- Microsoft employees want to cancel a $479 million contract with the U.S. military Today 1:14 PM
- Queso recipe gets launched to space Today 10:09 AM
- ‘Isabelle Facts’ was a wholesome queer meme account—until harassers showed up Today 8:28 AM
- 2016 election stories the ‘Newsroom’ reboot will cover Today 6:30 AM
- How to stream Brandon Rios vs. Humberto Soto for free Today 6:00 AM
- ‘The Haunting of Hill House’ heads to ‘Bly Manor’ for next installment Today 5:45 AM
- How to stream James DeGale vs. Chris Eubank Jr. for free Today 5:30 AM
- How to stream UFC Fight Night 145 in Prague for free Today 5:00 AM
- R. Kelly charged in Chicago with multiple counts of sex abuse Friday 7:51 PM
- Elon Musk finally hosts PewDiePie’s meme review Friday 6:27 PM
- Netflix throws ‘Umbrella Academy’-themed wedding for fans Friday 4:54 PM
- Report: Facebook collects app data on users’ body weight, menstrual cycles Friday 3:38 PM
- Amy Klobuchar reportedly ate salad with a comb, and Twitter’s got questions Friday 2:47 PM
- Nobody likes Spotify’s new update Friday 2:34 PM
- Student assaulted on campus while tabling for right-wing group Friday 1:56 PM
It’s easier than you might think.
Google offers one of the most expansive set of free online services to its users. And the more you use those services, the better they get. But Google also tracks you—in a sometimes creepy manner—and collects data in copious amounts on things such as search queries, location history, and voice commands.
The data you produce is used by the tech giant’s huge and mysterious computation rigs to fulfill a number of purposes such as making its applications smarter, quicker and more responsive. But it also uses it to enhance its ad-delivery engine, one of its main sources of revenue.
On the surface, it all sounds good-natured and innocent. However, if you’re suffering from post-Snowden paranoia of big corporations collecting your data and sending it off to clandestine recipients, or if you’re trying to avoid some of the embarrassing episodes that others have endured, the good news is that you have control over what kind of information Google does and doesn’t collect.
Here’s how to stop Google from tracking you.
Deleting previous data
Google doesn’t brag about its data collection program, but it doesn’t keep it secret either. And to its credit, it has recently updated its settings hub to give you the My Activity page, where you can manage all of the information that it has gathered about you.
Here, you see a list of your Google Search queries and pages you’ve visited in a historical descending order. Items can be viewed individually or bundled, where they will be categorized based on topics and websites.
You can delete individual items (or bundles if you’re in bundle mode) by clicking on the menu link (the three vertical dots) next to them and selecting “Delete.” The menu link on the green bar that appears at the top of the results enables you to delete all the results for that specific date. For more control, you can click on the “Delete Activity by” link, which will enable you to select date ranges or delete the entire history.
The interface has some cool search and filtering features, but I’ll leave that for your own exploration.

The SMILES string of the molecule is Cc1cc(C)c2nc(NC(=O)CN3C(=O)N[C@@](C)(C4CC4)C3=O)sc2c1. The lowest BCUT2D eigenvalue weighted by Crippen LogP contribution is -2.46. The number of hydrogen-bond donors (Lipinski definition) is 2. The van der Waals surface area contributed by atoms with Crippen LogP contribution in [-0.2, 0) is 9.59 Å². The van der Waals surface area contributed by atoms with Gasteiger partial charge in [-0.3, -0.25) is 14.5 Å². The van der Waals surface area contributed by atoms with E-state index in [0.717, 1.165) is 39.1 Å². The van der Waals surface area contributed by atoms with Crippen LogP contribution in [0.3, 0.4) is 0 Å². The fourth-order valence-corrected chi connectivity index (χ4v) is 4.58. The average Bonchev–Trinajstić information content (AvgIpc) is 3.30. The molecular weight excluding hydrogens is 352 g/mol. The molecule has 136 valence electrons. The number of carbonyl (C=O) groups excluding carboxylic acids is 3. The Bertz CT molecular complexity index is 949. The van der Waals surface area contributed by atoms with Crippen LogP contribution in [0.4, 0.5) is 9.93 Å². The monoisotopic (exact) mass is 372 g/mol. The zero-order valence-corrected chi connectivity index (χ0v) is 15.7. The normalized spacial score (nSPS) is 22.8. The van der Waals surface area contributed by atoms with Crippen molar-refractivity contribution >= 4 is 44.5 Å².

Mind that search and browsing history is not the only information that Google is hoarding. It also collects information about your whereabouts, device information, and voice search history. If you’re interested in deleting those as well, you’ll have to click on the “Other Google Activity” link, which will give you access to the other types of data that Google has stored.
By clicking the “Visit” button under each one of the subsections, you can see and manage the history for that specific type of activity. So, for instance, if you want to delete your sound search history, click on the “Visit History” link in the “Google Play Sound Search History” section, and select the “Delete All” command.
Preventing data collection
Deleting Google’s cache of data is good, but it won’t prevent it from continuing to collect information in the future. To completely cut off the flood of data flowing into the ever-hungry maw of Google’s tracking engine, you’ll have to opt out of the data tracking program.
Back to the My Activity page, click on the “Activity Controls” link, which will take you to the settings page where you can select which type of data is collected.
Here, you can see activity settings for each of type of data that Google collects. You can enable or disable each of them by clicking on the toggle button that appears next to the title.
By default, Google has Web & App Activity tracking on but disables the location, device, and voice search history.
Clearing the ad settings
The final stage will be to clean up the ad-related information that Google collects about you. Google selects specific topics of interest based on your search and browsing habits in order to fine-tune its ad engine and display ads that are more likely to pique your attention and turn you into a customer.
Go to the Ads Settings page, where you can see how Google has profiled your activity.
On this page, you’ll see topics that Google thinks you’re interested in, based on information it has previously gathered from your browsing habits. By toggling off the “Ads Personalization” settings, you’ll be telling Google not to collect ad-related data about you.
A complementary measure would be to download and install the Double Click Opt Out Extension, which will let you permanently opt-out of Google’s ad tracking cookie.
Are we safe now?
I’m really not sure. No one can guarantee that there aren’t other monitoring and data-gathering engines working in the background. But at least we can say that we have more privacy than we did before.
Ben Dickson is a software engineer and founder of TechTalks. His work has been published by TechCrunch, VentureBeat, the Next Web, PC Magazine, Huffington Post, and Motherboard, among others.